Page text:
Kirk in Fort tells lesser-known story of the Scottish Presbyterian in Mumbai
A modest 'kirk' tucked away near Sterling Cinema in Fort tells the lesser-known story of the Scottish Presbyterian presence in the city
For those of us who were schooled in English, it is likely that the word 'kirk' would have been first introduced to us through The Rime of the Ancient Mariner. Kirk - a quaint, geographically specific word that refers to churches of Scotland. Little did Samuel Taylor Coleridge, who wrote the poem in the late 1700s, know that the word would shortly voyage all the way to India, for Bombay was set to get some kirks of its own.
The Scots' Kirk is an unusual entity in Mumbai today, and for many reasons. Firstly, it's a small architectural legacy that the Scots left behind - a memory that is nestled quietly among the more grandiose structures of the colonial English in Mumbai. Secondly, The Scots' Kirk is the common name for two churches located in two different parts of the city - The Church of St Andrew and St Columba. The former is in Kala Ghoda and the latter in Fort. Two locations, one church, even today.
In keeping with the tradition of the Presbyterian kirks, The Scots' Kirk has austere interiors, save for stained glass windows as part of the Gothic Revival. Pics/Suresh Karkera
Bearing the cross
We are at St Columba's, where meals for homeless children are in progress after their evening classes. Dr DPN Prasad, the honorary executive trustee of the kirk, and Reverend G Sudhakar Rao, the kirk's pastor, walk in. Greetings are exchanged, a prayer is made at the altar, and Prasad leads us to their office by the kirk's transept. "The Scots' Kirk came about because of a strange request," says Prasad. Also called the Senior Elder of The Scots' Kirk, Prasad is one of the trustees on board, and was formerly the principal of Bombay Scottish School, in Mahim. A former history teacher, Prasad, who saw his share of public attention and scrutiny as principal, has a wealth of knowledge regarding the Scottish legacy in India. Born a Presbyterian - though he'd prefer calling himself a Christian - Prasad joined the trustees in 1999.
Dr Prasad (left) and the Rev Rao
He traces the history of the kirk back to the time when the Scottish regiment of the British army was stationed in the city, mostly near Azad Maidan. "The Presbyterian Scottish Soldiers of the Scottish Regiment stationed at that time in Bombay desired to have a 'worship service' on Sundays, conducted by a pastor from the Church of Scotland. The East India Company permitted them to have their service in the old courthouse near Lion Gate in Kala Ghoda," narrates Prasad. Eventually, a vacant plot near the courthouse was procured from a rich Parsi merchant, by the name of Homajee Bomajee, and the construction of the first kirk commenced in 1815.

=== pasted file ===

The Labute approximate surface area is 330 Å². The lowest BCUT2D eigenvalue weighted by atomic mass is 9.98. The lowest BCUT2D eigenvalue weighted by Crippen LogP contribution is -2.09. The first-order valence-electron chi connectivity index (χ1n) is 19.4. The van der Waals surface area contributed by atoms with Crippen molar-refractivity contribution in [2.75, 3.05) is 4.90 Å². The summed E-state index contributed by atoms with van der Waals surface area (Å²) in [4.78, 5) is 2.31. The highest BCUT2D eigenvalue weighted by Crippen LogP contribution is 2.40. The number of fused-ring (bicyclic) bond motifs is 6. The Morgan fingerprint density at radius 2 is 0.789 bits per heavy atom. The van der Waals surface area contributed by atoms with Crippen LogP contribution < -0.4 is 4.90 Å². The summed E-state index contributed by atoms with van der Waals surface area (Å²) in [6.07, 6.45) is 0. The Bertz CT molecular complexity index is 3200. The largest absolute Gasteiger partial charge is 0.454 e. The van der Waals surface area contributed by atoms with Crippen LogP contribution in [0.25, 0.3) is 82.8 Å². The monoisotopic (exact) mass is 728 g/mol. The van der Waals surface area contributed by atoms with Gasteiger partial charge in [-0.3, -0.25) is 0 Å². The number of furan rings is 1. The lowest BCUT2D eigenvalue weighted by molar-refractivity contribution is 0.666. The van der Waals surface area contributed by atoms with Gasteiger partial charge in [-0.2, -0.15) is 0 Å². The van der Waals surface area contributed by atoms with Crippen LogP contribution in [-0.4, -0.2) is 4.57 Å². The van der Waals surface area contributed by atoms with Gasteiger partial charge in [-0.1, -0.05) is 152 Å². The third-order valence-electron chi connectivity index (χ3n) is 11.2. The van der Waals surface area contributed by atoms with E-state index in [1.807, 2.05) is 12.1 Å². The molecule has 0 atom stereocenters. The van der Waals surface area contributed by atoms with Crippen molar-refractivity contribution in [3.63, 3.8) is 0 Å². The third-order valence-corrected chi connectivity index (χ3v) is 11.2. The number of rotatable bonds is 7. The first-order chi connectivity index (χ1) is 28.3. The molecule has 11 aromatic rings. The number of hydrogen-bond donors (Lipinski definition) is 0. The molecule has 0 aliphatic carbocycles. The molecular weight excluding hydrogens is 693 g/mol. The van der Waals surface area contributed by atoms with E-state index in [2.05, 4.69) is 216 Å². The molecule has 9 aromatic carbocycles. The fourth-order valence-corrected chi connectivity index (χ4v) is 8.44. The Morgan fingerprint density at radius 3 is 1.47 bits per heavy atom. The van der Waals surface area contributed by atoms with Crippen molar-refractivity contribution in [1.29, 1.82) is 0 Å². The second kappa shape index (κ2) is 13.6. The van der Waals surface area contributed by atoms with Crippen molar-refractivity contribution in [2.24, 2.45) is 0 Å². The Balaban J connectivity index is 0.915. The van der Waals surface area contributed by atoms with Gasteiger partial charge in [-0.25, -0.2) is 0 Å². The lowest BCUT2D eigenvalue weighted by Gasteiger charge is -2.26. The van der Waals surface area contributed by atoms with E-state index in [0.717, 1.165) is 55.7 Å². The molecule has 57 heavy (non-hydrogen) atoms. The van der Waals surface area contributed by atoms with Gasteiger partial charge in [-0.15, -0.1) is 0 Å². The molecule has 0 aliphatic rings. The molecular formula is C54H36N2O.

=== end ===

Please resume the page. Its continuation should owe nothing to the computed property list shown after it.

The kirk was named after St Andrew, the patron saint of Scotland, and one of Christ's apostles. The popularity of St Andrew in Scotland is but obvious – right from the flag to the badges sported by the soldiers bear his diagonal blue cross, also called The Saltire. The city's first kirk, however, posed a problem. "Initially, only the worshippers of British origin were allowed to worship at the kirk. A small Presbyterian Indian community wasn't," says Prasad. On request, the Indians were eventually given a piece of land, too, in 1843, and a kirk of their own, bearing the name of St Columba, an Irish abbot who spread Christianity in Scotland.
The lesser-known kirk
In 1938, the two kirks were joined to become The Scots' Kirk to overcome administration issues. Today, services are held at the kirk for about 50 Presbyterian families - a morning one at St Columba's in Malayalam, and an evening one in English at St Andrew's.
Of the two structures, St Columba is lesser known, and is more understated. The 200-year-old structure of St Andrew's is more prominent, as the face of the kirk, rather than St Columba's.
Prasad draws our attention to the simplicity of St Columba's Gothic structure. It's sparsely ornate, with the most adornment reserved in its stained glass windows and its arches. If you look closely, the stained glass bear verses from the Bible.
The Presbyterian kirks of Scotland were well-known for eschewing the rich adornments of the Catholic and Anglican churches. They also introduced open seating instead of the boxed pews that were prevalent. Their austerity of the interiors joined hands with the Gothic Revival of the 19th century, notable in many of the buildings constructed in Bombay around that time, and St Columba is an example of this.
"The Anglican Church's bishop, however, was pretty powerful. The English had their St Thomas Cathedral [at Horniman Circle], and it seemed they didn't want the kirk steeples to be taller than theirs. The English and the Scots have had their problems with each other," says Prasad. In 1930, however, a bolt of lightning brought down St Columba's belfry, crashing its bell along with it. Since then, St Columba has been devoid of a belfry, and was gifted a bell only recently.
"Both the churches used the talents of Arabian shipbuilders, who could build high ceilings with wood. In fact, the Scottish establishments in the city and the Arabian shipbuilders have quite a connection in Mumbai. You will find that the flagpole at Bombay Scottish School is in fact a ship's mast," says Prasad. He adds, "There are just a few establishments across the city, including Wilson College, that remind us of the Scottish legacy."
Presbyterianism in Scotland
Presbyterians are a part of Calvinism, a major branch of Protestantism that broke away from the Catholic Church. Its roots are particularly in Scotland and Ireland. In Scotland, it traces its roots to St Columba, but was spread mainly through John Knox in the mid-1500s. Presbyterians emphasise the sovereignty of God and the authority of the Scriptures.
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